The number of accelerators in the world has quadrupled in the past 20 years. An ever increasing demand is for small and low-cost accelerators that can be used in industrial, medical and compact radiation sources.
Various technologies are being developed for this purpose with different approaches. Research is carried out by pushing the technology of Radio Frequency (RF) structures to the maximum, increasing their acceleration gradient and scaling their frequency. People are also looking for a paradigm shift by using a plasma wave to transfer energy to charged particles.
In this last case, acceleration gradients of even a factor 1000 higher than current standards could be reached.
Our studies are focus on the development of the needed equipment to measure the characteristics of these ultra-short and ultra-bright beams, both in the qualification of the radiation that is emitted by these machines, with the aim of being able to use it to investigate the physics of acceleration, but also with the prospect of being able to use this radiation for application purpose.
Applications of ultra compact accelerators
The European project EuPRAXIA has just produced a Conceptual Design Report of the first plasma accelerator capable of driving a source of high-brightness and monochromatic radiation in X-rays. A series of problems were tackled for the first time that are not usually considered in proof-of-principle experiments. In particular, we have coordinated the part relating to the measurement and characterization of the properties of accelerated particle beams.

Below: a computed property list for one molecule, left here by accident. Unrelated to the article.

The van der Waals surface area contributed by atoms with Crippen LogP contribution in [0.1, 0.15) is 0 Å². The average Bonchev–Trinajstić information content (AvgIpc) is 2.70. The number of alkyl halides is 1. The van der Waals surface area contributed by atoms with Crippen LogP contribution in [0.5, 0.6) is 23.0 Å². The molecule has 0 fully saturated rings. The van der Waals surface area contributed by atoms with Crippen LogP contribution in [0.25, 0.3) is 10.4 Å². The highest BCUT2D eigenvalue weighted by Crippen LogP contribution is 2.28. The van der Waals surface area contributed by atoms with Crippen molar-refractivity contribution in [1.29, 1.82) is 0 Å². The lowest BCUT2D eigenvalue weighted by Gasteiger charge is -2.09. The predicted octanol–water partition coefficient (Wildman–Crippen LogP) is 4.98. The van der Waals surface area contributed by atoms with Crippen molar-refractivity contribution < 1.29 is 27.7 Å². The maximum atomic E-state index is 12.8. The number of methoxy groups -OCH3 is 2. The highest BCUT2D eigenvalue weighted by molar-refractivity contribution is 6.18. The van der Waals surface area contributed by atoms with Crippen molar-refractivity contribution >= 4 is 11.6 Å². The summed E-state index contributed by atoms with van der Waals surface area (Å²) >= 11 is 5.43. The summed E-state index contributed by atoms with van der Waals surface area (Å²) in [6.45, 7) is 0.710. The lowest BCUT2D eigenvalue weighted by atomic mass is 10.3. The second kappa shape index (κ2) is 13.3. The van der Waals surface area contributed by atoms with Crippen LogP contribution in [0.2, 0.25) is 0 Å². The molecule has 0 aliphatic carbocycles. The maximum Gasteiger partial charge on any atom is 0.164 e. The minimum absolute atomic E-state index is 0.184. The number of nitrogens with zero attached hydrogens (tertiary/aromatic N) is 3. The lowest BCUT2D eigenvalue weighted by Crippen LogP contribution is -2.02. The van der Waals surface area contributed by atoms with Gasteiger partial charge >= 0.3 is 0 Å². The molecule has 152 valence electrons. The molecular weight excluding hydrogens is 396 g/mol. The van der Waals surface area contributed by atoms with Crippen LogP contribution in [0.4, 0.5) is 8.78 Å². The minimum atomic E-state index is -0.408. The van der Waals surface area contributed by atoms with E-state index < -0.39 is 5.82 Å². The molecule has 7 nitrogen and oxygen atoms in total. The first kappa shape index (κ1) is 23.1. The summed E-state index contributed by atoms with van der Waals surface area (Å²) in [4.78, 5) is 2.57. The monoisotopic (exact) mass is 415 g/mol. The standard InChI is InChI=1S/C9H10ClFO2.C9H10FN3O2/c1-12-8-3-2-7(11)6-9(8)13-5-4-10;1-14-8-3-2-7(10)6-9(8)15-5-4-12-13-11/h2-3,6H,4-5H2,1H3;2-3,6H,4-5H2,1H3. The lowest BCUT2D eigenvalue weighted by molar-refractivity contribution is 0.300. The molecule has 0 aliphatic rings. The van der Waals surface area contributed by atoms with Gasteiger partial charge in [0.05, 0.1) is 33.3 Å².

The project is working to be included in the road map of European infrastructures (ESFRI) and thus move on to the technical definition of the machine
Compact accelerating structure, total length 50 cm
The European CompactLight project is ongoing. This is a collaboration to study an ultra-compact accelerator based on radio frequency technology, all in the X band (about 12 GHz). The machine is developed for the production of coherent X radiation for application purposes.
In this European project we coordinate the measurement part of the characteristics of the particle beam and the radiation emitted. The collaboration will present the conceptual design of the machine at the end of 2021
Inside of SPARC_LAB accelerator
SPARC_LAB is an interdisciplinary laboratory aimed at the development of new accelerators for application use. Our department has always been in close contact with this laboratory, as several students have conducted studies for their bachelor's or doctoral theses there. Part of the machine time will soon be reserved only for radiation users and no longer just for research and development.
Plasma acceleration with high brightness beams or high power lasers is currently the focus of the laboratory.
Our department participates leading the diagnostic part of the radiation and of the particle beam, studying in particular the radiation of betatrone which can also be used in the application field.
Resources have recently been allocated for the construction of a new accelerator at the INFN National Laboratories in Frascati. It is a machine driven by hybrid technology, part traditional and part plasma. The goal is to pilot a free electron laser for fundamental and applied physics research.
The machine will also provide other sources of X radiation, based on betatrone radiation, a source in THz, sources of charged particles, and also of positrons. Everything will revolve around a high-brightness electron injector and a very high-power laser.
Also in this project we are engaged in the development of the instrumentation for diagnostics on particles and radiation.